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Irish tech workers feel age works against them

Written by Robert McHugh, on 23rd Nov 2017. Posted in Technology

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The latest Harvey Nash Technology Survey 2018 has been released today and finds that once workers hit the big 4-0, their perceived future career success takes a nosedive. Thirty three per cent of tech professionals aged 40-44 worry their age will negatively impact their chances of future career success.
   
By the time they hit 45, almost half of tech professionals (46%) take a negative view of their age when it comes to future career success. This is significantly more than those who report age to have no effect (32%) or a positive effect (22%) on their future chances.

The younger generation is not immune from ageism either: 28% of 18-24-year-old tech workers believe their age works against them. This is in sharp contrast with their 25-29 year old peers of which 9% believe it will reduce their prospects of success; the vast majority (63%) sees their age as a positive force.
   
The survey found that 45+ year old professionals that worked for ‘very innovative’ organisations were less likely to feel their age has a negative effect: 55% compared to 61% of all respondents of that age group overall.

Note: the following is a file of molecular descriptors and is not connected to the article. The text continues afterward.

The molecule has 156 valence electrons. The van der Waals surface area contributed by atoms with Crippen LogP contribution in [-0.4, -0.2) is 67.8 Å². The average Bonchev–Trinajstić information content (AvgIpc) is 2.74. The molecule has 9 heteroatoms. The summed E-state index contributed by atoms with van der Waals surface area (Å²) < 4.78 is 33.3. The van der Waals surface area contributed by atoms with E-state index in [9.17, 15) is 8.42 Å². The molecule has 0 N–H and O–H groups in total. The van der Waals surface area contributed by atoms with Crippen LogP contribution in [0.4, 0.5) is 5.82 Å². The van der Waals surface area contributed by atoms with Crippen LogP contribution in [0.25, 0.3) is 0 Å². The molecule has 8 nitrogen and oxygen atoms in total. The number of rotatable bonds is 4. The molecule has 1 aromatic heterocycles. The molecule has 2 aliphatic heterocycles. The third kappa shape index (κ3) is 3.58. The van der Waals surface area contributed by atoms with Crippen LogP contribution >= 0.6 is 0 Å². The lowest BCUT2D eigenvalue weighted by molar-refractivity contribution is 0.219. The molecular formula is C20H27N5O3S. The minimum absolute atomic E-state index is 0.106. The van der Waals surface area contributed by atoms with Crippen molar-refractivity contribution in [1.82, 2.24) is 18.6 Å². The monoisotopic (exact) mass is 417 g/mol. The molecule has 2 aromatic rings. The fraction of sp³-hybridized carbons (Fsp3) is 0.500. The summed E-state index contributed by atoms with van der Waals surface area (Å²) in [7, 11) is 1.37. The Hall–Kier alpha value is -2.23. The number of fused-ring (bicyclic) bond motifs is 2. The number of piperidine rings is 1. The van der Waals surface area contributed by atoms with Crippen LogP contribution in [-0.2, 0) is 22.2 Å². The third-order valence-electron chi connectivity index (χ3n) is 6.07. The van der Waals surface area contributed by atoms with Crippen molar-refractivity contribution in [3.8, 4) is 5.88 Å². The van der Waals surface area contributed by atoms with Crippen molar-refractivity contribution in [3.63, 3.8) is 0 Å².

The biggest age insulation factor is job role, especially where long-term experience and deep expertise are highly valued. Tech professionals who are involved in management (CIOs, CTOs or development managers) or who have Gandalf-style roles (architects, support engineers) see their careers much less affected by age. The survey showed that a technical architect will have to wait until their late fifties before age becomes a negative influence.

When professionals actively invest their own money in courses or training, the overall proportion of those feeling ‘age negative’ goes down to 55% compared to 61% overall. Despite having significantly less disposable income than their older peers, a third of those in their twenties pay for courses out of their own pockets (35% aged 18-24; 33% aged 25-29). Not surprisingly, 44% of 45-49 year olds do so, which can be attributed to them enjoying the highest median income of all those surveyed.
   
Managing Director at Harvey Nash Ireland, Sonya Curley said, "It’s shocking that nearly a third of young adults (18-24) feel their age works against them in the workplace. They might be described as the snowflake generation but our research shows that they are taking responsibility for their professional growth by reading and paying for courses themselves."

She added, "There is something to be said for employers to be more forthcoming with courses and training that will enable these young people to grow into the type of job roles - management or highly experienced Gandalf-style roles - that protect against ageism in later life."

Source: www.businessworld.ie

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